Mushroom Hunting The Extreme Sport of Foodies
In what other hobby do you have the fun of a treasure hunt, the beauty of nature, the geekiness of deep research, the discipline of detailed observation,the pleasure of dining on gourmet food, as well as an exercise regimen to work off those extra calories—for free?
I think that hunting mushrooms is a wonderful activity. Of course, all this delight doesn’t come without its challenges. As we all know, some species can be deadly. But so can crossing the street. When I was small, my mother taught me how to hunt mushrooms, how to distinguish the good mushrooms from the not-so-good. Just like crossing the street, you can learn how to be safe.
First, there’s a reason it’s called “hunting” rather than “picking”. You’ll need to actively search for these sometimes elusive organisms. Mushrooms are not plants or animals—they are a third life form called fungus. They have their own unique growth patterns, and they fruit at different times, places, and under certain conditions.The Hudson Valley is a great place to hunt, with many different types of habitats and felicitous weather conditions.
Next, you can’t get poisoned by merely touching a toxic mushroom. It’s true that we have a few deadly varieties in this area but they must be eaten to kill. There are more delicious edible species growing here. If you want to gather for the table, first learn the delicious species and the deadly species. Don’t eat anything unless you know for sure.
Forget any adages or folk wisdom about how to sort edible mushrooms from toxic ones—none of them are dependable.There are very few generalizations you can make about mushrooms—they’re fascinatingly unique.
Also, it’s good to know that collecting mushrooms doesn’t harm the parent organism. Like apples on a tree, mushrooms are the fruit of the fungus itself, which exists (usually as a thready white mass) in the soil or wood from which the mushrooms grow.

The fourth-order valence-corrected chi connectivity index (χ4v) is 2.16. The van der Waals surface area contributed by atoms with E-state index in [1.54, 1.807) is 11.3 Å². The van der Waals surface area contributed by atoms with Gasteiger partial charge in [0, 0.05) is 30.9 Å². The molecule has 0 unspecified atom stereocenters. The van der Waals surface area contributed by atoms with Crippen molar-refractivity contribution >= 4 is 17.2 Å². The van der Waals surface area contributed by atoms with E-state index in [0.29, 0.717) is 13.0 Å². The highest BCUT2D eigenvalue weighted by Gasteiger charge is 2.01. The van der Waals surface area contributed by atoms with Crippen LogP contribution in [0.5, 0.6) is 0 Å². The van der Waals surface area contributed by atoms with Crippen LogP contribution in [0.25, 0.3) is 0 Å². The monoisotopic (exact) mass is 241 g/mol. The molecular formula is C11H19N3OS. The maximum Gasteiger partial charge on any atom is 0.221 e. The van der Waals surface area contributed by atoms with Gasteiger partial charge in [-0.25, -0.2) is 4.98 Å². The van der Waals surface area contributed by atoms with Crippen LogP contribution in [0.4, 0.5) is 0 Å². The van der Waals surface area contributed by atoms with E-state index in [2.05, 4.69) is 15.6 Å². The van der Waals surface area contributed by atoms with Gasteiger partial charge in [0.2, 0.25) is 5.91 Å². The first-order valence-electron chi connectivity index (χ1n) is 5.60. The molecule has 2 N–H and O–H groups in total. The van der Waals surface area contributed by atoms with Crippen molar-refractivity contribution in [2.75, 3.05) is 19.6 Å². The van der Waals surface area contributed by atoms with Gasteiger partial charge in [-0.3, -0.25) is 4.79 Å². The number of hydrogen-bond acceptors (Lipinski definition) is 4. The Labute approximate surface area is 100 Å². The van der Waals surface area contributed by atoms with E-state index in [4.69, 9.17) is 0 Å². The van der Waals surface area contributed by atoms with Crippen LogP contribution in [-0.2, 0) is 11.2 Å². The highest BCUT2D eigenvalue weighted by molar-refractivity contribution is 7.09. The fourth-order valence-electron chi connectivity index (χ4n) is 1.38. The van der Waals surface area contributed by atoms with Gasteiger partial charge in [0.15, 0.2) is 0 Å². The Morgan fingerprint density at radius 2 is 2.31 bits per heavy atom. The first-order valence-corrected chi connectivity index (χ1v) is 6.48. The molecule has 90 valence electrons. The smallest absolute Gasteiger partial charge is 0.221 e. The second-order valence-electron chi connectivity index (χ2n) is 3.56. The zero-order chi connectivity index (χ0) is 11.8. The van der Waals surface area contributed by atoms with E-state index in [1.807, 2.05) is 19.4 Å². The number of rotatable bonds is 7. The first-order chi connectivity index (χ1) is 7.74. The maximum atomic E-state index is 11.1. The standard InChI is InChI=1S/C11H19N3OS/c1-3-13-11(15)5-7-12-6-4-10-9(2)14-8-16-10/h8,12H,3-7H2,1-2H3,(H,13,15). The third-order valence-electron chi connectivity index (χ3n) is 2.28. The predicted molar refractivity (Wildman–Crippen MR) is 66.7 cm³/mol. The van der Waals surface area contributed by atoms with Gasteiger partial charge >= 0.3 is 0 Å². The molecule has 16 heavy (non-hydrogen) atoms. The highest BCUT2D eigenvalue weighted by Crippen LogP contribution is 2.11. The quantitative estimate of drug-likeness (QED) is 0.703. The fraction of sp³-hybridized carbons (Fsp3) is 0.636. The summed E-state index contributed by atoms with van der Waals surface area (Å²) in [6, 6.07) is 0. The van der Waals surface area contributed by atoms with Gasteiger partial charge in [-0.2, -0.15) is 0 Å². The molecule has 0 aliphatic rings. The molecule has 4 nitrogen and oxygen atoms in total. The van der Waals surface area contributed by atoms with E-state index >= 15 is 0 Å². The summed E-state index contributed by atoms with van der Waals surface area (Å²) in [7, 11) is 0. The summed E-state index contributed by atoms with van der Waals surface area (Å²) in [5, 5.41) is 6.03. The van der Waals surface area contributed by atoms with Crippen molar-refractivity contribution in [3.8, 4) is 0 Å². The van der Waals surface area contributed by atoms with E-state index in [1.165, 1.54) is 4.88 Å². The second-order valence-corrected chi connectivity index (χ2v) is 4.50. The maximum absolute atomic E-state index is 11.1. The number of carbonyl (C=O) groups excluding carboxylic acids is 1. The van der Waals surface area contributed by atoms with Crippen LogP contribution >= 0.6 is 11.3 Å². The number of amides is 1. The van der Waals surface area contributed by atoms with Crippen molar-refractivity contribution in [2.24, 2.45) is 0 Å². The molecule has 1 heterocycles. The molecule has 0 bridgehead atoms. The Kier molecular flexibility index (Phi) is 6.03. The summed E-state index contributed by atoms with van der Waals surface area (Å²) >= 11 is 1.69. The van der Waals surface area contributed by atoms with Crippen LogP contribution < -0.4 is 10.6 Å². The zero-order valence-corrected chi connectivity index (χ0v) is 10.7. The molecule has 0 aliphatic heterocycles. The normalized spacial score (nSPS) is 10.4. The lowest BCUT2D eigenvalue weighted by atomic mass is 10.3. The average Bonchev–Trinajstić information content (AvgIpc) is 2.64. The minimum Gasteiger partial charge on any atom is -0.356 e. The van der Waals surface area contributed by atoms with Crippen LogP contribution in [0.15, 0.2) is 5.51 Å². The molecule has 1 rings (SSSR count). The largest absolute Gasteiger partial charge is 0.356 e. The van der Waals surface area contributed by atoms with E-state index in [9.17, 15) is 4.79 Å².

TO BEGIN A HUNT YOU'LL WANT TO HAVE:
• comfortable hiking or walking shoes;
• a pocket knife, or even a
plastic disposable knife;
• a wide basket or paper shopping bag;
• some small and medium-sized paper bags
(mushrooms turn to slime in plastic);
• some small wax paper bags are great
for separate specimens; and
• a guide book or two, or access to the Internet.
Take a walk in a natural area—an old mixed forest with lots of moss is a good place to start. Look for fungus on the forest floor, on dead wood, and on the sides of trees. When you find an interesting mushroom use your knife to carefully unearth the base of mushroom. Put your specimen in a little bag, and remember or make a note of what it’s growing on—forest floor, dead wood, living wood, mulch, or whatever.
When you return from your walk you can study your finds. You’ll want to lay them out under good light. A hand lens is useful to see details. Group the mushrooms by physical characteristics; this will help you learn to observe differences and similarities. Learn how to make a spore print by placing a cap on paper until it drops its spore or seed. Try to match your mushrooms with photos and descriptions in guides.